Dave Winer, 56, is a software developer and editor of the Scripting News weblog. He pioneered the development of weblogs, syndication (RSS), podcasting, outlining, and web content management software; former contributing editor at Wired Magazine, research fellow at Harvard Law School and NYU, entrepreneur, and investor in web media companies. A native New Yorker, he received a Master's in Computer Science from the University of Wisconsin, a Bachelor's in Mathematics from Tulane University and currently lives in New York City.
"The protoblogger." - NY Times.
"The father of modern-day content distribution." - PC World.
"Dave was in a hurry. He had big ideas." -- Harvard.
"Dave Winer is one of the most important figures in the evolution of online media." -- Nieman Journalism Lab.
10 inventors of Internet technologies you may not have heard of. -- Royal Pingdom.
One of BusinessWeek's 25 Most Influential People on the Web.
"Helped popularize blogging, podcasting and RSS." - Time.
"The father of blogging and RSS." - BBC.
"RSS was born in 1997 out of the confluence of Dave Winer's 'Really Simple Syndication' technology, used to push out blog updates, and Netscape's 'Rich Site Summary', which allowed users to create custom Netscape home pages with regularly updated data flows." - Tim O'Reilly.
8/2/11: Who I Am.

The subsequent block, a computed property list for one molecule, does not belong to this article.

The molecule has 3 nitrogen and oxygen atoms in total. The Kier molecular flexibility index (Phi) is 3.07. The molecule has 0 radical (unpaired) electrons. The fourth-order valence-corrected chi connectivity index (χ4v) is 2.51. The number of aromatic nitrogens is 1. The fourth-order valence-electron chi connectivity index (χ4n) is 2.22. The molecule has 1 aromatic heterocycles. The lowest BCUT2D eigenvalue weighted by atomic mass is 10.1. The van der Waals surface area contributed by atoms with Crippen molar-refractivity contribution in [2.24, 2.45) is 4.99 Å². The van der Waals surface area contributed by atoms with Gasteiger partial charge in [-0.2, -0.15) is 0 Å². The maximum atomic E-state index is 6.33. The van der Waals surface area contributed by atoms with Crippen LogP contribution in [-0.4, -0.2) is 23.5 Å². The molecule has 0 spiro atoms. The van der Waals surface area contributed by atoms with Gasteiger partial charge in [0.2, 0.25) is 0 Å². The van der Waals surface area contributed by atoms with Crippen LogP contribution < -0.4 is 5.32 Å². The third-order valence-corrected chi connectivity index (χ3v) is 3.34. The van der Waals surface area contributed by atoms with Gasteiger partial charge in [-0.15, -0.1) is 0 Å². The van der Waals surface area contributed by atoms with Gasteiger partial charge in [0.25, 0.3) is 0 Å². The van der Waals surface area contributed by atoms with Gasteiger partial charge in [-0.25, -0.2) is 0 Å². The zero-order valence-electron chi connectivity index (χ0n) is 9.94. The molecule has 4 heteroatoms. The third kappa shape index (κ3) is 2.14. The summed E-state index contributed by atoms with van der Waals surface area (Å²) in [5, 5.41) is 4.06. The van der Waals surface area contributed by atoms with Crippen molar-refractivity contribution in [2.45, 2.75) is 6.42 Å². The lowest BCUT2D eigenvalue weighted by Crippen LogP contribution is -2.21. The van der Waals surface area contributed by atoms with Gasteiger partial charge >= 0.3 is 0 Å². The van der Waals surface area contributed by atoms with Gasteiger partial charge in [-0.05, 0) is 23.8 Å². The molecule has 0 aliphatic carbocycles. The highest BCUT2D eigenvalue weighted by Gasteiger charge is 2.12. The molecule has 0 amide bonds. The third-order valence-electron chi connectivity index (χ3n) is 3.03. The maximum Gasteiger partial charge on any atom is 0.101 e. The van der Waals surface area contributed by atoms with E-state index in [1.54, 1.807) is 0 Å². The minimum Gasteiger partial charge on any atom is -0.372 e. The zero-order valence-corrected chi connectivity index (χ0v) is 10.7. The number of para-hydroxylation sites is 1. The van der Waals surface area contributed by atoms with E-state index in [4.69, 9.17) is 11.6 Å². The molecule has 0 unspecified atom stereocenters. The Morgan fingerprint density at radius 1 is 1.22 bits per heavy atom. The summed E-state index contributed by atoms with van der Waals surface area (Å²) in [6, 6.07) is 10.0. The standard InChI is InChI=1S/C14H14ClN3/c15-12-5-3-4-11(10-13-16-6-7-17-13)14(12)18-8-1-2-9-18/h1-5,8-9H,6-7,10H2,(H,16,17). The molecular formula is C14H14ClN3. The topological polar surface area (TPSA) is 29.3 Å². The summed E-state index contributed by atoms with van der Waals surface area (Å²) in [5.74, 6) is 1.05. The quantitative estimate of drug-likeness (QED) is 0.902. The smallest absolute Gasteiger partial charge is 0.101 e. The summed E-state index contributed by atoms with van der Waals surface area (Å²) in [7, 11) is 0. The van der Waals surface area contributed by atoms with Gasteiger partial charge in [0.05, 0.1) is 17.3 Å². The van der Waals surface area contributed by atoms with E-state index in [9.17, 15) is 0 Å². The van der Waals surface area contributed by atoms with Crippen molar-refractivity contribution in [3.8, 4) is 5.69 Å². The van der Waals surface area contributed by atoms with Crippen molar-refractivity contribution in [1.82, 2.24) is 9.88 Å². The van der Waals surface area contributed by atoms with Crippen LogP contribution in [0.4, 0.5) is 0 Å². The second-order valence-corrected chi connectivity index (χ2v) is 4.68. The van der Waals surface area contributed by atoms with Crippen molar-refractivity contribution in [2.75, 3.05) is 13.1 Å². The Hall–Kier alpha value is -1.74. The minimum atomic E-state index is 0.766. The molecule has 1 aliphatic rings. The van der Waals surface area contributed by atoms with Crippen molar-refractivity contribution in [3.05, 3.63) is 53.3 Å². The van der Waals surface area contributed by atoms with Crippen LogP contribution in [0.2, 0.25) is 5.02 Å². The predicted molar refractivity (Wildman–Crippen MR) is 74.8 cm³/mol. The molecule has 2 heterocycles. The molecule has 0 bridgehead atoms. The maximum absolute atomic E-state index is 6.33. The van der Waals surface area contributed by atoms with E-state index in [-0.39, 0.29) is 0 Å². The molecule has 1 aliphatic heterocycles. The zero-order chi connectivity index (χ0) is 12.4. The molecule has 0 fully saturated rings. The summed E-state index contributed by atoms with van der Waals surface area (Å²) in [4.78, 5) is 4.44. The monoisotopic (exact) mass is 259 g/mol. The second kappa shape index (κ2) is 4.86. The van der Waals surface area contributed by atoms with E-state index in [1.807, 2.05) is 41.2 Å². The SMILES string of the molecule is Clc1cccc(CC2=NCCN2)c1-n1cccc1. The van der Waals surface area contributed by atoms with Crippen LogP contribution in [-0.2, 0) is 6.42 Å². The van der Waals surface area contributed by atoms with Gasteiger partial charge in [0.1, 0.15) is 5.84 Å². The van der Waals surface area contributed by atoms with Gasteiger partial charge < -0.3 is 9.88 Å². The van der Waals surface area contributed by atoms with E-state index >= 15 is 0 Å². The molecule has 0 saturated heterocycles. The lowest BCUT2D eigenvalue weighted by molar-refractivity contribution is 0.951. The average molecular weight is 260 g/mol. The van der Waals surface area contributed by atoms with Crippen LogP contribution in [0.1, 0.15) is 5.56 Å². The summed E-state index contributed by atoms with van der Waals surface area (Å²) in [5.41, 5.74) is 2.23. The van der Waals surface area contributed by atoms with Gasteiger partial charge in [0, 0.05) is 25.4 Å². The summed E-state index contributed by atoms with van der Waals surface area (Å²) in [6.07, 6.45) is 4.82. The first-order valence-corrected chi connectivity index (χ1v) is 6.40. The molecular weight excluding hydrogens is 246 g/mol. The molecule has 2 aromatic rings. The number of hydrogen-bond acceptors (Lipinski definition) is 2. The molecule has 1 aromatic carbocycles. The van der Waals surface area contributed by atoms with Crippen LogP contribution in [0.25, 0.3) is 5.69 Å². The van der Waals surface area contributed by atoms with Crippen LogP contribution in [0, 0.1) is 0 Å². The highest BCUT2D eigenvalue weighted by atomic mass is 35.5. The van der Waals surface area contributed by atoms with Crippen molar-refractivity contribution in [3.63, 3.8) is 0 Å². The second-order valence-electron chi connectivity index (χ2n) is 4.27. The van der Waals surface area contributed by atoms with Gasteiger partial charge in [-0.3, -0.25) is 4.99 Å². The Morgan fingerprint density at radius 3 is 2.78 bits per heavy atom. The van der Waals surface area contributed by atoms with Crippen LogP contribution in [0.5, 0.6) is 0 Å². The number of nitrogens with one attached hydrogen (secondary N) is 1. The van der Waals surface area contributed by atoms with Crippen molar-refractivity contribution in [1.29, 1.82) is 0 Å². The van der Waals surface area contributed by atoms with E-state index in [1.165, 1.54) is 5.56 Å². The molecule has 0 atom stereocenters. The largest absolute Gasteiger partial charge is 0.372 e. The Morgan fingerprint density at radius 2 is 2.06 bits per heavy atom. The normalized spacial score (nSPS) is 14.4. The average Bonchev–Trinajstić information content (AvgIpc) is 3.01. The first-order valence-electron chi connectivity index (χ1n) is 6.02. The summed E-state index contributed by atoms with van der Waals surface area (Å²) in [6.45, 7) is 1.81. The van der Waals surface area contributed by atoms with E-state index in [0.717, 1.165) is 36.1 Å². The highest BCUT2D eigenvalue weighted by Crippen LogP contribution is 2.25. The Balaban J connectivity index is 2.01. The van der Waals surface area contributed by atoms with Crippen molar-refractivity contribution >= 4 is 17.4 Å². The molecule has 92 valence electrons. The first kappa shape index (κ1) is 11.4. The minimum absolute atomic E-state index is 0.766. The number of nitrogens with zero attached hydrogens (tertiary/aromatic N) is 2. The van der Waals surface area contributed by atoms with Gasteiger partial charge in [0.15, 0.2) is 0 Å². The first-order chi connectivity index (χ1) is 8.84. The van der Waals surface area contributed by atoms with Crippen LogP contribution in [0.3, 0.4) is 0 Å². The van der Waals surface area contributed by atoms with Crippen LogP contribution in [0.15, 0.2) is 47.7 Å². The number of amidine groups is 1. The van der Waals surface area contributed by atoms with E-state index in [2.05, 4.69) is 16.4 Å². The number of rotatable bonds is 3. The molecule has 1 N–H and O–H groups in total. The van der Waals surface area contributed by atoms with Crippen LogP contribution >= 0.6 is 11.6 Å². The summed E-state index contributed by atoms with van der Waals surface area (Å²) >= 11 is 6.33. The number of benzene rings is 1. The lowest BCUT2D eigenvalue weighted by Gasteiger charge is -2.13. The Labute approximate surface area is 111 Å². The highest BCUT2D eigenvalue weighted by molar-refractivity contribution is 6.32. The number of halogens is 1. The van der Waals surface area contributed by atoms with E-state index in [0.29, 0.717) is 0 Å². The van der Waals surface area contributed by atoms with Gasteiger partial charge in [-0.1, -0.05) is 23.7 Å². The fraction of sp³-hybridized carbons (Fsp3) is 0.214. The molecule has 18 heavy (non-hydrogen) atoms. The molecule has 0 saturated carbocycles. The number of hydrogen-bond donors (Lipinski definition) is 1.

scriptingnews2mail at gmail dot com.
My 40 most-recent links, ranked by number of clicks.
FYI: You're soaking in it. :-)
A note to people who are running Twitter, Google-Plus and Facebook, and any one else who is thinking of launching something similar.
Not all your users are the same. Some see their output stream as a work product. Something they care about, learn from, put love into, and use it as a way to gather ideas from others. For some people this will be considered enough of a product that they want to be paid for it.
I know that may sound audacious, but it's actually pretty conservative. I think when all this shakes out these people will be like NBA players. They will be the ones people show up to hear from. They won't necessarily be the celebrities from the TV world, much as YouTube has created a generation of celebrities that now play on TV.
Twitter, especially, should be trying to identify these people and do deals with them, that pay them money, and possibly even give them equity. Golden handcuffs. And Google, looking to gain entry here, should be raiding Twitter's stable of talent, before Twitter is even aware that they have such a thing.
This is one that I am totally 100 percent sure of. As sure as I was in 1978 that there would be software products that people would use. That was considered pretty radical at a time when programmers all took jobs in research in big corporations or in the defense industry.
Another take-away is that there will be a market of tools created for these people. Don't think of hamster cages, where you provide the service for free and then mine the data. This data is worth too much for that approach. Think of it instead as a great gym for a world-class athelete.